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Conversations With Philatelists - Ep. 41: Stamp Smarter And The Future Of Online Philately

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Posted 03/09/2021   11:36 pm  Show Profile Bookmark this reply Add widglo46 to your friends list  Get a Link to this Reply
The interview was great, Don, and I'm glad Michael and Charles reached out to you. You have some great ideas on how to bring our hobby up to speed with modern digital technology, and I hope the video will spur support for some of the projects you talked about.
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Posted 03/16/2021   12:44 am  Show Profile Bookmark this reply Add Parcelpostguy to your friends list  Get a Link to this Reply
Not to be Mr. Obvious, but there is the library associated with the APS, The American Philatelic Research Library.

The digitized monthly postal guides would help both you and the APRL for example. Linking to the daily postal bulletin website or absorbing it into the APRL seems a no brainier. I as an APS member would donate for that cause. Building the data base is in the interest of the APS APRL and of course the collectors.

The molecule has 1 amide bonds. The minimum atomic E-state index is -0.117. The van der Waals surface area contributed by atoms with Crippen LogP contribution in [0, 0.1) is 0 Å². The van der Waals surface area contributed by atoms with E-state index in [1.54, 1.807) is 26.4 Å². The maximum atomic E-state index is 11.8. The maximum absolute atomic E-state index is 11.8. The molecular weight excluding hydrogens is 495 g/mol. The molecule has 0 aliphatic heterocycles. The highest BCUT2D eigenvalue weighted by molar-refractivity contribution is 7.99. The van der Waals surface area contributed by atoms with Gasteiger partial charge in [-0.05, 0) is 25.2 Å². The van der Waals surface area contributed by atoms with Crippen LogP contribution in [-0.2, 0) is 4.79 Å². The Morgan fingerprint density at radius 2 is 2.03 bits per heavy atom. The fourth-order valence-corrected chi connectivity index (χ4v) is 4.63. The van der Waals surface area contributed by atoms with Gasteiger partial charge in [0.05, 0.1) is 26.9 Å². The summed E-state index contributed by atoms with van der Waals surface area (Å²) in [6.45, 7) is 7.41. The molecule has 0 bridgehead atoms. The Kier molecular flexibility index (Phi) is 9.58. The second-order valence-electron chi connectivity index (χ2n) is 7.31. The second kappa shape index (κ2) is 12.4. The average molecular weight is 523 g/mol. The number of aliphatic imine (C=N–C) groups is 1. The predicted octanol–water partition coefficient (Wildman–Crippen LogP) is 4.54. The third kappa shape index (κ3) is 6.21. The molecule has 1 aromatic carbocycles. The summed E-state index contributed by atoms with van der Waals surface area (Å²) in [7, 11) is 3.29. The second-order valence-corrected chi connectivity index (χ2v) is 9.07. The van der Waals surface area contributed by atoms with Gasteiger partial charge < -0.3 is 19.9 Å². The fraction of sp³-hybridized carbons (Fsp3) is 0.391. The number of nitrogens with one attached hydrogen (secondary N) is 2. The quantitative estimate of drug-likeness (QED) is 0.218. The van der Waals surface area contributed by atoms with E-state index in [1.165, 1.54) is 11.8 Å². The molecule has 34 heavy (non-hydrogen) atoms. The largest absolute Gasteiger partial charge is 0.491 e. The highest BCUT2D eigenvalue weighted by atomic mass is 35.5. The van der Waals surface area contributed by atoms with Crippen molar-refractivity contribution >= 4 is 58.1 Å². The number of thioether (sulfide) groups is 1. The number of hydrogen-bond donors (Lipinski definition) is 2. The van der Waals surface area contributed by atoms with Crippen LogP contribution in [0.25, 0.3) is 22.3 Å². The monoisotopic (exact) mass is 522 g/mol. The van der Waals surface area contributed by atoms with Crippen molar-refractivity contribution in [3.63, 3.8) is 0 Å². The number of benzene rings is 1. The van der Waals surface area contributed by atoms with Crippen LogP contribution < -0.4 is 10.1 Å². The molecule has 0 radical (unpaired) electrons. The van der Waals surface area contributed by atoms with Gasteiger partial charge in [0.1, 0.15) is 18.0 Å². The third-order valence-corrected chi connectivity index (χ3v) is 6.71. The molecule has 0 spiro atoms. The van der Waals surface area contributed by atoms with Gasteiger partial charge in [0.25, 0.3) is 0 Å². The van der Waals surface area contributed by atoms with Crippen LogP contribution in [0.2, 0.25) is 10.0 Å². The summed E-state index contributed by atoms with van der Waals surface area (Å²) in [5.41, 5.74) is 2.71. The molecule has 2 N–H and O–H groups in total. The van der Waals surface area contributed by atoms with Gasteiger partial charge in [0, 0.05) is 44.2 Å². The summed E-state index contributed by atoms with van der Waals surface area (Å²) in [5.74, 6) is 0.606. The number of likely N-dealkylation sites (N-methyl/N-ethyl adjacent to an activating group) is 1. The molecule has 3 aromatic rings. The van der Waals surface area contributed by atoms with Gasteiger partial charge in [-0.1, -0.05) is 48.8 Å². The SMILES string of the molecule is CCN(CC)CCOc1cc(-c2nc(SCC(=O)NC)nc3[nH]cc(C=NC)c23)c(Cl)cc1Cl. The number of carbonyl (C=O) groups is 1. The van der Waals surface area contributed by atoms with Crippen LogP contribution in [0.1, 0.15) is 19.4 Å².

I hope your answer is not they politely closed the door in your face.
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Edited by Parcelpostguy - 03/16/2021 12:47 am
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Posted 03/16/2021   05:10 am  Show Profile Check 51studebaker's eBay Listings Bookmark this reply Add 51studebaker to your friends list  Get a Link to this Reply
I am a member of the Philatelic Librarians Roundtable group and I approached the APRL (Tara and Roger) and had discussions about accepting digital content. At that time they were willing to accept them but could only commit to putting a disk/drive on a shelf; they were not able to republish the content to keep it online and publicly available.